Power and Passion in Shakespeare's Pronouns: Interrogating 'you' and 'thou'

Routledge
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In revealing patterns of you/thou use in Shakespeare's plays, this study highlights striking and significant shifts from one to the other. Penelope Freedman demonstrates that understanding of the implications of you/thou use in early modern English has been bedevilled by overconcern with issues of power and status, and her careful research, analysing all the plays, reveals how a fuller understanding of Shakespeare's usage can provide a key to unlock puzzles of motive and character, and a glass to clarify relationships and emotions. The work focuses particularly on dialogue between men and women, and sheds new light on male and female language use. The scholarship presented in this volume is augmented with tables and a glossary of linguistic terms.
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About the author

Penelope Freedman taught Literary Linguistics and Stylistics at the University of Kent until 1992, combining her academic work with acting and directing at the Gulbenkian Theatre in Canterbury. She now lives and works in Stratford-upon-Avon.
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Additional Information

Publisher
Routledge
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Published on
Mar 2, 2017
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Pages
294
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ISBN
9781351909556
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Language
English
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Genres
Literary Criticism / Shakespeare
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Content Protection
This content is DRM protected.
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Available on Android devices
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Eligible for Family Library

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The life expectancy in Shakespearean times averaged only about twenty-five to thirty-five years, but those who survived the illnesses of infancy and childhood could look forward to a long life with nearly the same level of confidence as someone living now. But even so long ago, some faced conflicts in their middle and later years that remain familiar today. In Shakespeare, Midlife, and Generativity, Karl F. Zender explores William Shakespeare's depictions of middle age by examining the relationships between middle-aged parents -- mainly fathers -- and their children in five of his greatest plays. He finds that the middle-aged characters in King Lear, Macbeth, Antony and Cleopatra, The Winter's Tale, and The Tempest -- much like their modern counterparts -- experience a fear of aging and debility.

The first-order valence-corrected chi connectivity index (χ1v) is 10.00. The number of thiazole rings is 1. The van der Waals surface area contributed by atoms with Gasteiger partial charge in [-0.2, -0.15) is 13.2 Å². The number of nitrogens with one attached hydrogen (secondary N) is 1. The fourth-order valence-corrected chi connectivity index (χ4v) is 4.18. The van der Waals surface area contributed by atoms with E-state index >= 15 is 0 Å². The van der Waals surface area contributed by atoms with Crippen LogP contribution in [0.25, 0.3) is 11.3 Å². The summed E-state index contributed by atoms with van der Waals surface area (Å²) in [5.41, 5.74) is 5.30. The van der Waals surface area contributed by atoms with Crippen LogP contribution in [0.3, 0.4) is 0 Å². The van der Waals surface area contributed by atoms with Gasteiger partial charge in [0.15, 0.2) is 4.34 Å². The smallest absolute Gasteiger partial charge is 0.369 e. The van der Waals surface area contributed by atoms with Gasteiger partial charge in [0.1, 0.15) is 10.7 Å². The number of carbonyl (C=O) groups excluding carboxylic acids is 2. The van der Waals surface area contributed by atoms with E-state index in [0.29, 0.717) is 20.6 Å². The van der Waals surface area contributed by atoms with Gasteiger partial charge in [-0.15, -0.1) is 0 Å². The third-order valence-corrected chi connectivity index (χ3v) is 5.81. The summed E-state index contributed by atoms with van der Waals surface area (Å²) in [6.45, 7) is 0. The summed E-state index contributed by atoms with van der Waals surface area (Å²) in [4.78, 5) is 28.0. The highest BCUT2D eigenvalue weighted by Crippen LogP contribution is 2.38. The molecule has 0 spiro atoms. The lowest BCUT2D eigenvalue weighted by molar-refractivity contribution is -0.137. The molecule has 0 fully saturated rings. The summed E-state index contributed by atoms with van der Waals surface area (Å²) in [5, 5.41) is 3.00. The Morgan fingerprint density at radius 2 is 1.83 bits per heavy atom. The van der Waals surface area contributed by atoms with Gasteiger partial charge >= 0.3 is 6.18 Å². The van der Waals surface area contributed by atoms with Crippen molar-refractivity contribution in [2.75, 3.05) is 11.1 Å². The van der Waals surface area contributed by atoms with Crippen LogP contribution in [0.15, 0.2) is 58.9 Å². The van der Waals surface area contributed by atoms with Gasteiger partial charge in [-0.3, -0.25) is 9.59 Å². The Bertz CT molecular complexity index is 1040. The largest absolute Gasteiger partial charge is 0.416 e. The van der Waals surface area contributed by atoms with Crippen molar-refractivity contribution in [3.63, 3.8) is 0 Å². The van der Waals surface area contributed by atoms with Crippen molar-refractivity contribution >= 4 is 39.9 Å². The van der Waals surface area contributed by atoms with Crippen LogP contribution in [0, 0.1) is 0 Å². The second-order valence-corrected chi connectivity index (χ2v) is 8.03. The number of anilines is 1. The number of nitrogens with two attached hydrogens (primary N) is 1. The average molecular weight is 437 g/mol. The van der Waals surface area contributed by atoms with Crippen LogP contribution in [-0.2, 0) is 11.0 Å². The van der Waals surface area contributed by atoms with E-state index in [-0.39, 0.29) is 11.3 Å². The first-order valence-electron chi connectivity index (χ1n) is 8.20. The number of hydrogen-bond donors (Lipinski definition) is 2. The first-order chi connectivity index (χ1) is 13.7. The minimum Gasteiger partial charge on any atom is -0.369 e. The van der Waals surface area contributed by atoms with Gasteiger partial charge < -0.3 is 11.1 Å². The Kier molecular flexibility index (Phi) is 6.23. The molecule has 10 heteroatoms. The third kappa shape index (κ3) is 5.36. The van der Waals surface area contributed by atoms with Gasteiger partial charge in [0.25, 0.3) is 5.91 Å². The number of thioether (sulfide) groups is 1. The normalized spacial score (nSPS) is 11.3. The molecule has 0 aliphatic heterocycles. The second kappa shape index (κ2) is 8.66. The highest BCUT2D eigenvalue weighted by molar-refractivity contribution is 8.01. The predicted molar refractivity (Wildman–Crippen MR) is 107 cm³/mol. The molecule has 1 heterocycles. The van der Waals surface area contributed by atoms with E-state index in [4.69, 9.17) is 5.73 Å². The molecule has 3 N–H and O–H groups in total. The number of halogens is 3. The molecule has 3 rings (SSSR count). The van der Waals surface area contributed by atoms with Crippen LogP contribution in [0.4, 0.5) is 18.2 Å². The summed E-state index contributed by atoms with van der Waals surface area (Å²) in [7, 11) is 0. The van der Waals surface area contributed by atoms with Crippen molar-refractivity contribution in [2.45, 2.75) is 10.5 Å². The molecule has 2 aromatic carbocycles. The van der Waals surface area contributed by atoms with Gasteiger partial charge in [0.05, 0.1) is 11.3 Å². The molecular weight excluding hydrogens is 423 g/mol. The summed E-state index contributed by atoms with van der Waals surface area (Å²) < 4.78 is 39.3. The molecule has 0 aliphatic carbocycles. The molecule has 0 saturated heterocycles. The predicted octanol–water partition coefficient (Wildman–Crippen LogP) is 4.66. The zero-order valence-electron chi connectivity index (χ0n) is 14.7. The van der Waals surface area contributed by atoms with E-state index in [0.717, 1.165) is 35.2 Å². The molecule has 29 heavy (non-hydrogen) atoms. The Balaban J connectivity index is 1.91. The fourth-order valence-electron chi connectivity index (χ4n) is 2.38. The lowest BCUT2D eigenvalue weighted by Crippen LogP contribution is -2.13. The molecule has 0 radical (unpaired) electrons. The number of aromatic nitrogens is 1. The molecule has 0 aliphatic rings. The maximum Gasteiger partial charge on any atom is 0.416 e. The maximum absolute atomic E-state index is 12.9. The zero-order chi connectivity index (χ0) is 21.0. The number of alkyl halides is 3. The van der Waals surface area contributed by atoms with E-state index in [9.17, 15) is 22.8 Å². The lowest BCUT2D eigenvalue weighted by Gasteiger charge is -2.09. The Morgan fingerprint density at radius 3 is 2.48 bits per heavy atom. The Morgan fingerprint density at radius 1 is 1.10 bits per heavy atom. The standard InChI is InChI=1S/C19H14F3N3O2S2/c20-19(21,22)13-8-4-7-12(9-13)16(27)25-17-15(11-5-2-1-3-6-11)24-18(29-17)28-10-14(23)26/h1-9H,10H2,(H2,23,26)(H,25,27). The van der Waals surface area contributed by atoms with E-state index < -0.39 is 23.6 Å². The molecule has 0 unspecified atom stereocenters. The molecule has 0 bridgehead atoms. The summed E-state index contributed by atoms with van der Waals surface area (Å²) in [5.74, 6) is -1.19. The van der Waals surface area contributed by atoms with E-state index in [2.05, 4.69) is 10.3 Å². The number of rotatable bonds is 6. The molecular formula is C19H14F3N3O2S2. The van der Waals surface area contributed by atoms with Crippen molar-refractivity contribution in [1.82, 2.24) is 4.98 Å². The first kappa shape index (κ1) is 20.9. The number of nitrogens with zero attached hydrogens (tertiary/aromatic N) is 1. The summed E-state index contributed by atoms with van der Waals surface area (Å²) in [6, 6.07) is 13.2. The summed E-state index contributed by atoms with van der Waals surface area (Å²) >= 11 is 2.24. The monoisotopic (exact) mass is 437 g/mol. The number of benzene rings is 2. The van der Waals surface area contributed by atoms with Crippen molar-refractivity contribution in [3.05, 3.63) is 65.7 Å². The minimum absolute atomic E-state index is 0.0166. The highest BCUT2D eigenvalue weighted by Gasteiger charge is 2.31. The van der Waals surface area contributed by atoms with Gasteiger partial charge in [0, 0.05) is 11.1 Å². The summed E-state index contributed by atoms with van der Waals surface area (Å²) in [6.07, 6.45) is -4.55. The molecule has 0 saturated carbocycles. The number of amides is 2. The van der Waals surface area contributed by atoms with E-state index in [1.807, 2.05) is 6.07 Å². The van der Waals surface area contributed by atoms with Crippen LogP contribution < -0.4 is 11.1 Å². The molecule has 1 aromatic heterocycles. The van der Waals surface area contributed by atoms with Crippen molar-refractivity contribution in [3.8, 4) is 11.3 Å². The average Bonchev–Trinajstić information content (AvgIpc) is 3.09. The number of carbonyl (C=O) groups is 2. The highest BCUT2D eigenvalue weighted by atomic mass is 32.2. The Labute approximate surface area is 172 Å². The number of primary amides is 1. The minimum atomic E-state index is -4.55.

Representations of middle age occur throughout the Shakespearean canon, in forms ranging from Jaques' "seven ages" speech in As You Like It to the emphasis -- almost an obsession -- in many plays on relations between the generations. Lear, Zender shows, tries to forestall the approach of old age with a fantasy of literal rebirth in his relationship with Cordelia. Macbeth depicts an even more urgent struggle against midlife decline, while in Antony and Cleopatra, Shakespeare portrays two characters in midlife crisis who attempt to redefine their identities by memorializing their former status and power, now lost. Drawing on Erik Erikson's theory of generativity -- a midlife shift from advancing one's own career to aiding a younger generation -- Zender explores the difficulties Shakespeare's characters face as they transfer power and authority to their children and others in the next generation. Paying careful attention to the plays' moral and ethical implications, he demonstrates how Shakespeare's innovative depiction of the midlife experience focuses on internal psychological understanding rather than external actions such as ceremony and ritual.

Illuminating and engaging, Shakespeare, Midlife, and Generativity offers a fresh analysis of several of Shakespeare's most important plays and explores a profound, centuries-old perspective on the challenges inherent in middle age.

The term “secular” inspires thinking about disenchantment, periodization, modernity, and subjectivity. The essays in Sacred and Secular Transactions in the Age of Shakespeare argue that Shakespeare’s plays present “secularization” not only as a historical narrative of progress but also as a hermeneutic process that unleashes complex and often problematic transactions between sacred and secular. These transactions shape ideas about everything from pastoral government and performative language to wonder and the spatial imagination.